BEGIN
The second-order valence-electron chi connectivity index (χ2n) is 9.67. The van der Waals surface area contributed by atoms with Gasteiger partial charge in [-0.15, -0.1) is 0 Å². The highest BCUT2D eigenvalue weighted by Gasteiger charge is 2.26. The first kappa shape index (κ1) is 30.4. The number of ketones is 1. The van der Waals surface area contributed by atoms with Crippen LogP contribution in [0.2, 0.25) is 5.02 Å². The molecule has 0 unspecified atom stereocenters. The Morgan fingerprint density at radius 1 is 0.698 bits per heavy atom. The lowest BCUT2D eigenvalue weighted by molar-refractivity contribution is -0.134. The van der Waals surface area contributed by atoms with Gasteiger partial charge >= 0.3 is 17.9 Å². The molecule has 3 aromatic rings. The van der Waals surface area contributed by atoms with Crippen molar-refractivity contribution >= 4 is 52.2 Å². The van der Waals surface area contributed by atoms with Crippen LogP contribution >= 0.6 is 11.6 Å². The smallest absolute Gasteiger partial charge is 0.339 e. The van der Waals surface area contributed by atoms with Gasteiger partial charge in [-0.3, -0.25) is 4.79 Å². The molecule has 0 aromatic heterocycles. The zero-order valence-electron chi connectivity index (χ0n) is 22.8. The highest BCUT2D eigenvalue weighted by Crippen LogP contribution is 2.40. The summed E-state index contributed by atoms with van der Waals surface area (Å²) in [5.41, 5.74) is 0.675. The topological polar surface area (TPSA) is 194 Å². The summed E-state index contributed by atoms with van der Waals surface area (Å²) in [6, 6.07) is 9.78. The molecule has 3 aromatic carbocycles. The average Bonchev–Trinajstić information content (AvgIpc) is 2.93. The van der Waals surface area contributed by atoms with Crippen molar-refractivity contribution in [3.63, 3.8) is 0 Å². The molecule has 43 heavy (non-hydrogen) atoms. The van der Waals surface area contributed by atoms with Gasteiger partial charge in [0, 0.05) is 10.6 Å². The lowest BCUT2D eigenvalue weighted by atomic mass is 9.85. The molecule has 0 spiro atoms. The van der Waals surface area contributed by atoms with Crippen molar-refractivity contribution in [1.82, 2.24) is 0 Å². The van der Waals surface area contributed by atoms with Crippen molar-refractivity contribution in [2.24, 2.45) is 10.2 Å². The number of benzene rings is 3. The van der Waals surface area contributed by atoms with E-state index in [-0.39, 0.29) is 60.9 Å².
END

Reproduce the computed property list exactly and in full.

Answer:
The second-order valence-electron chi connectivity index (χ2n) is 9.67. The van der Waals surface area contributed by atoms with Gasteiger partial charge in [-0.15, -0.1) is 0 Å². The highest BCUT2D eigenvalue weighted by Gasteiger charge is 2.26. The first kappa shape index (κ1) is 30.4. The number of ketones is 1. The van der Waals surface area contributed by atoms with Crippen LogP contribution in [0.2, 0.25) is 5.02 Å². The molecule has 0 unspecified atom stereocenters. The Morgan fingerprint density at radius 1 is 0.698 bits per heavy atom. The lowest BCUT2D eigenvalue weighted by molar-refractivity contribution is -0.134. The van der Waals surface area contributed by atoms with Gasteiger partial charge >= 0.3 is 17.9 Å². The molecule has 3 aromatic rings. The van der Waals surface area contributed by atoms with Crippen molar-refractivity contribution >= 4 is 52.2 Å². The van der Waals surface area contributed by atoms with Crippen LogP contribution >= 0.6 is 11.6 Å². The smallest absolute Gasteiger partial charge is 0.339 e. The van der Waals surface area contributed by atoms with Gasteiger partial charge in [-0.3, -0.25) is 4.79 Å². The molecule has 0 aromatic heterocycles. The zero-order valence-electron chi connectivity index (χ0n) is 22.8. The highest BCUT2D eigenvalue weighted by Crippen LogP contribution is 2.40. The summed E-state index contributed by atoms with van der Waals surface area (Å²) in [5.41, 5.74) is 0.675. The topological polar surface area (TPSA) is 194 Å². The summed E-state index contributed by atoms with van der Waals surface area (Å²) in [6, 6.07) is 9.78. The molecule has 3 aromatic carbocycles. The average Bonchev–Trinajstić information content (AvgIpc) is 2.93. The van der Waals surface area contributed by atoms with Crippen molar-refractivity contribution in [3.63, 3.8) is 0 Å². The molecule has 43 heavy (non-hydrogen) atoms. The van der Waals surface area contributed by atoms with Gasteiger partial charge in [0, 0.05) is 10.6 Å². The lowest BCUT2D eigenvalue weighted by atomic mass is 9.85. The molecule has 0 spiro atoms. The van der Waals surface area contributed by atoms with Crippen molar-refractivity contribution in [1.82, 2.24) is 0 Å². The van der Waals surface area contributed by atoms with Crippen molar-refractivity contribution in [2.24, 2.45) is 10.2 Å². The number of benzene rings is 3. The van der Waals surface area contributed by atoms with E-state index in [-0.39, 0.29) is 60.9 Å².